A while ago I wrote:
I haven’t seen any hard data, but intuition suggests that apart from hardware failures a standalone firewall might be more stable than a state-sharing firewall cluster.
Guillaume Sachot (working for a web hosting company) sent me his first-hand experience on this topic:
I don't have statistics to prove it, but as a hoster, I can confirm that I've seen high availability appliances fail more often than non-clustered ones. And it's not limited to firewalls that crash together due to a bug in session sharing, I have noticed it for almost anything that does HA: DRBD instances, Pacemaker, shared filesystems...
It fails, fails and fails. There are bugs, but also configuration issues/bad sync, network flapping that breaks replication and puts all instances in standby/secondary mode...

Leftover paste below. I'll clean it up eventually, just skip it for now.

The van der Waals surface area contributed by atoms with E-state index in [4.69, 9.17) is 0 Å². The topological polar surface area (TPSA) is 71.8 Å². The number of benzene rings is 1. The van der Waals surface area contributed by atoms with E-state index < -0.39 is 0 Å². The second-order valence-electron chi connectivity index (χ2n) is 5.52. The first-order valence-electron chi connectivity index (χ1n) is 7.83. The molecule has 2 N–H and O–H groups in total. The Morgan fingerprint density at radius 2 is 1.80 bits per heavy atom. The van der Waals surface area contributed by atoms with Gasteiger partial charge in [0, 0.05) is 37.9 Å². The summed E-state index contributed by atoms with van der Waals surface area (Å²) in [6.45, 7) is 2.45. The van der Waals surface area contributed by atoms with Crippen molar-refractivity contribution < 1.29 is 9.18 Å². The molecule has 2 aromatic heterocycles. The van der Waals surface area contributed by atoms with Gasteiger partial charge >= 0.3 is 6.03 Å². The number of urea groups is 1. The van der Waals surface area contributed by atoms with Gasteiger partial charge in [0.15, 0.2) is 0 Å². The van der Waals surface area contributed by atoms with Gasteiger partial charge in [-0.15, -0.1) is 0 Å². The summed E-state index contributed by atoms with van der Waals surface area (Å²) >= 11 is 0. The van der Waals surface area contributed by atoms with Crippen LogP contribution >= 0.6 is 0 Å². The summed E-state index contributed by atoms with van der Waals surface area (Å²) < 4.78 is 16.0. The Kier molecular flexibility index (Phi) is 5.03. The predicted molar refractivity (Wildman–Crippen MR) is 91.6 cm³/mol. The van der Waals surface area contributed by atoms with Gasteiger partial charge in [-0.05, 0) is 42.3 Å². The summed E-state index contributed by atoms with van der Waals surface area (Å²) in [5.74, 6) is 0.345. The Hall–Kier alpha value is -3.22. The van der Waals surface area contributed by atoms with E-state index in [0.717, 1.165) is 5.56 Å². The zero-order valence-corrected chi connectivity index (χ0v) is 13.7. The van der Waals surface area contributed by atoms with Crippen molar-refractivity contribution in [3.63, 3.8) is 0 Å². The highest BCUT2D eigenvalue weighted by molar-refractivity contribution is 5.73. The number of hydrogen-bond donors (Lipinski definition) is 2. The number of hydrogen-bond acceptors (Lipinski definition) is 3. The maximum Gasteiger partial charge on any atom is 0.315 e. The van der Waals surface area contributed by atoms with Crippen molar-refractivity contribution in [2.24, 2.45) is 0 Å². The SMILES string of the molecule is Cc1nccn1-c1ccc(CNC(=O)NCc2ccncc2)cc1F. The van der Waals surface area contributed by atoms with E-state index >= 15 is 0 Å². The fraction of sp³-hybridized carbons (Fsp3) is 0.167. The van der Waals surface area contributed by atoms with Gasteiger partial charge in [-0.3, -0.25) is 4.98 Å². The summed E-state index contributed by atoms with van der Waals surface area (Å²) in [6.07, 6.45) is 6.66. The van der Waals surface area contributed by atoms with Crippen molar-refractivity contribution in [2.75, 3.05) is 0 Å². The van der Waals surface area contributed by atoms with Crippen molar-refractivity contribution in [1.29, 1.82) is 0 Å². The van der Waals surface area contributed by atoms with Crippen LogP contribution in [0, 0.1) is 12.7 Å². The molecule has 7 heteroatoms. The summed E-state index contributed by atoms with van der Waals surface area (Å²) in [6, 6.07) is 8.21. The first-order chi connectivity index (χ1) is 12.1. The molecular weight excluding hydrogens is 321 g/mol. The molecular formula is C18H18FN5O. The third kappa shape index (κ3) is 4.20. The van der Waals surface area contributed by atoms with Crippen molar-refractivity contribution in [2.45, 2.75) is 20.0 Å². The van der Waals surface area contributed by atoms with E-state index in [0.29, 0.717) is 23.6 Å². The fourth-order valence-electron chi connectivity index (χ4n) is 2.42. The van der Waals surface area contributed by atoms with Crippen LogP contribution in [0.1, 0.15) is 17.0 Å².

Same for VMWare clusters that cannot handle partial storage loss or performance issues without losing it completely, disconnecting from vCenter because their daemon indefinitely blocks on refreshing storage status.
In the end, a non-redundant VM on a non-clustered host seems to be the service that lasts the longest.
The good compromise for most people that do not require very low recovery time seems to be non-redundant VM(s) running on a cluster to cover host failure (hardware or software), and maybe "passive" VM(s) on another cluster that is triggered manually.
And if customers need very high availability, they should/must design their app to take it into account and host it on multiple locations/independent providers.
Not that many people would want to listen to anything along these lines. Believing in Santa Claus and magical High Availability solutions is more comforting.